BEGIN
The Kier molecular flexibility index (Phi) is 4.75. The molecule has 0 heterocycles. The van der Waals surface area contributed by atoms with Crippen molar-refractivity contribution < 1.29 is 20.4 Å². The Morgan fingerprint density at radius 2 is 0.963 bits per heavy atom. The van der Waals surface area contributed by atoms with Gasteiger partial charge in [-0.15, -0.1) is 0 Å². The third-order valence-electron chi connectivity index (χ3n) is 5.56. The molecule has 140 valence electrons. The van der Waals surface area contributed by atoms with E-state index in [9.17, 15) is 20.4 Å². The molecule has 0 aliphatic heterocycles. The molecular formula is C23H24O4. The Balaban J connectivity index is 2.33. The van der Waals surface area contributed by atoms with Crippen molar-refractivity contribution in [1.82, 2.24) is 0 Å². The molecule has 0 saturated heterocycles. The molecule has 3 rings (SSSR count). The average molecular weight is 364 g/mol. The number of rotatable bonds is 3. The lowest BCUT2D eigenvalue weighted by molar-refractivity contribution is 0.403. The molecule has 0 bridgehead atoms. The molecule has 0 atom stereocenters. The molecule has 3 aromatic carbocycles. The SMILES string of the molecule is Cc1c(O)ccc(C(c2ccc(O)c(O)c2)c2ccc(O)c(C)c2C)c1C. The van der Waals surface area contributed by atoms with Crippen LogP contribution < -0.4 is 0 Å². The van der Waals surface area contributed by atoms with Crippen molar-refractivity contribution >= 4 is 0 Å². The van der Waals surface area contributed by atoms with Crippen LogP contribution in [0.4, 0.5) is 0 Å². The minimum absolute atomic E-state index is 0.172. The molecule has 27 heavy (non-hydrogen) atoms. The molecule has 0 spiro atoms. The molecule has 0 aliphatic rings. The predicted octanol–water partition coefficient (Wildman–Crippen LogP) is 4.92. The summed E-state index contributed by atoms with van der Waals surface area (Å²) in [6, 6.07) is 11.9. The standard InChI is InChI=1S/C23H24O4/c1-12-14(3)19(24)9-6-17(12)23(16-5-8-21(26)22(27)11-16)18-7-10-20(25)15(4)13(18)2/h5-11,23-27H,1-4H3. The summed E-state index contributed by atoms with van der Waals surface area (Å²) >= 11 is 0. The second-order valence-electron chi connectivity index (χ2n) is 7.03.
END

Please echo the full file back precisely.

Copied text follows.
The Kier molecular flexibility index (Phi) is 4.75. The molecule has 0 heterocycles. The van der Waals surface area contributed by atoms with Crippen molar-refractivity contribution < 1.29 is 20.4 Å². The Morgan fingerprint density at radius 2 is 0.963 bits per heavy atom. The van der Waals surface area contributed by atoms with Gasteiger partial charge in [-0.15, -0.1) is 0 Å². The third-order valence-electron chi connectivity index (χ3n) is 5.56. The molecule has 140 valence electrons. The van der Waals surface area contributed by atoms with E-state index in [9.17, 15) is 20.4 Å². The molecule has 0 aliphatic heterocycles. The molecular formula is C23H24O4. The Balaban J connectivity index is 2.33. The van der Waals surface area contributed by atoms with Crippen molar-refractivity contribution in [1.82, 2.24) is 0 Å². The molecule has 0 saturated heterocycles. The molecule has 3 rings (SSSR count). The average molecular weight is 364 g/mol. The number of rotatable bonds is 3. The lowest BCUT2D eigenvalue weighted by molar-refractivity contribution is 0.403. The molecule has 0 bridgehead atoms. The molecule has 0 atom stereocenters. The molecule has 3 aromatic carbocycles. The SMILES string of the molecule is Cc1c(O)ccc(C(c2ccc(O)c(O)c2)c2ccc(O)c(C)c2C)c1C. The van der Waals surface area contributed by atoms with Crippen LogP contribution < -0.4 is 0 Å². The van der Waals surface area contributed by atoms with Crippen molar-refractivity contribution >= 4 is 0 Å². The van der Waals surface area contributed by atoms with Crippen LogP contribution in [0.4, 0.5) is 0 Å². The minimum absolute atomic E-state index is 0.172. The molecule has 27 heavy (non-hydrogen) atoms. The molecule has 0 spiro atoms. The molecule has 0 aliphatic rings. The predicted octanol–water partition coefficient (Wildman–Crippen LogP) is 4.92. The summed E-state index contributed by atoms with van der Waals surface area (Å²) in [6, 6.07) is 11.9. The standard InChI is InChI=1S/C23H24O4/c1-12-14(3)19(24)9-6-17(12)23(16-5-8-21(26)22(27)11-16)18-7-10-20(25)15(4)13(18)2/h5-11,23-27H,1-4H3. The summed E-state index contributed by atoms with van der Waals surface area (Å²) >= 11 is 0. The second-order valence-electron chi connectivity index (χ2n) is 7.03.